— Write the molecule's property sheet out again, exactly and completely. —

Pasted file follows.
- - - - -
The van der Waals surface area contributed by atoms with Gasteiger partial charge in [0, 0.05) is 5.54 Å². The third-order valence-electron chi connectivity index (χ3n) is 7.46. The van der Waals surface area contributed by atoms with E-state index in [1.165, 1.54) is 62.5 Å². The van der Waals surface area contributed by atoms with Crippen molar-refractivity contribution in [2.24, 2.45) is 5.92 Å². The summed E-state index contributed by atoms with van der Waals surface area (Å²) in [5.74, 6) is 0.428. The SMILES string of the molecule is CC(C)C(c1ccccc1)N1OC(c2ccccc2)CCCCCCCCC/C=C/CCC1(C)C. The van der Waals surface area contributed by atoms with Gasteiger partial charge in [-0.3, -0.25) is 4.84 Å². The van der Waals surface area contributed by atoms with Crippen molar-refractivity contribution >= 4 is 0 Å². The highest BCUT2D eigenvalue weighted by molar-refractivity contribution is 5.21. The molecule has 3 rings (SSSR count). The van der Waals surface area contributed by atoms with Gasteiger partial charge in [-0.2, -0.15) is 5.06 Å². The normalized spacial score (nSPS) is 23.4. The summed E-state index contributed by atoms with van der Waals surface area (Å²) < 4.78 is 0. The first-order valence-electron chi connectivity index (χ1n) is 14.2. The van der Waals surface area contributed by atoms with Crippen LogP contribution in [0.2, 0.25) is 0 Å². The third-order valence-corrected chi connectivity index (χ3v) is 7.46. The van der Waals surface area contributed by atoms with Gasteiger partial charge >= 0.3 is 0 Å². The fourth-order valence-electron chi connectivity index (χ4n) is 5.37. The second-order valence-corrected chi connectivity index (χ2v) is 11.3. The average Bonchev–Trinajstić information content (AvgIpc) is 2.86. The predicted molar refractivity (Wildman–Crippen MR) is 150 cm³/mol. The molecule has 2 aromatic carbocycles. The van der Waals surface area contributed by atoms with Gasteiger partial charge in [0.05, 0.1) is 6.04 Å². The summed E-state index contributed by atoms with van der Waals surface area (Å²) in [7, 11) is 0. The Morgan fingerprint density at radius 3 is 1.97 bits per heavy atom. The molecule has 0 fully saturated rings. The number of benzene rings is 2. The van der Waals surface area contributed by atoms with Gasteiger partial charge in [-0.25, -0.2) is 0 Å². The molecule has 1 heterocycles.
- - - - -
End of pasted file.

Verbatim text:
The van der Waals surface area contributed by atoms with Gasteiger partial charge in [0, 0.05) is 5.54 Å². The third-order valence-electron chi connectivity index (χ3n) is 7.46. The van der Waals surface area contributed by atoms with E-state index in [1.165, 1.54) is 62.5 Å². The van der Waals surface area contributed by atoms with Crippen molar-refractivity contribution in [2.24, 2.45) is 5.92 Å². The summed E-state index contributed by atoms with van der Waals surface area (Å²) in [5.74, 6) is 0.428. The SMILES string of the molecule is CC(C)C(c1ccccc1)N1OC(c2ccccc2)CCCCCCCCC/C=C/CCC1(C)C. The van der Waals surface area contributed by atoms with Gasteiger partial charge in [-0.3, -0.25) is 4.84 Å². The van der Waals surface area contributed by atoms with Crippen molar-refractivity contribution >= 4 is 0 Å². The highest BCUT2D eigenvalue weighted by molar-refractivity contribution is 5.21. The molecule has 3 rings (SSSR count). The van der Waals surface area contributed by atoms with Gasteiger partial charge in [-0.2, -0.15) is 5.06 Å². The normalized spacial score (nSPS) is 23.4. The summed E-state index contributed by atoms with van der Waals surface area (Å²) < 4.78 is 0. The first-order valence-electron chi connectivity index (χ1n) is 14.2. The van der Waals surface area contributed by atoms with Crippen LogP contribution in [0.2, 0.25) is 0 Å². The third-order valence-corrected chi connectivity index (χ3v) is 7.46. The van der Waals surface area contributed by atoms with Gasteiger partial charge >= 0.3 is 0 Å². The fourth-order valence-electron chi connectivity index (χ4n) is 5.37. The second-order valence-corrected chi connectivity index (χ2v) is 11.3. The average Bonchev–Trinajstić information content (AvgIpc) is 2.86. The predicted molar refractivity (Wildman–Crippen MR) is 150 cm³/mol. The molecule has 2 aromatic carbocycles. The van der Waals surface area contributed by atoms with Gasteiger partial charge in [0.05, 0.1) is 6.04 Å². The summed E-state index contributed by atoms with van der Waals surface area (Å²) in [7, 11) is 0. The Morgan fingerprint density at radius 3 is 1.97 bits per heavy atom. The molecule has 0 fully saturated rings. The number of benzene rings is 2. The van der Waals surface area contributed by atoms with Gasteiger partial charge in [-0.25, -0.2) is 0 Å². The molecule has 1 heterocycles.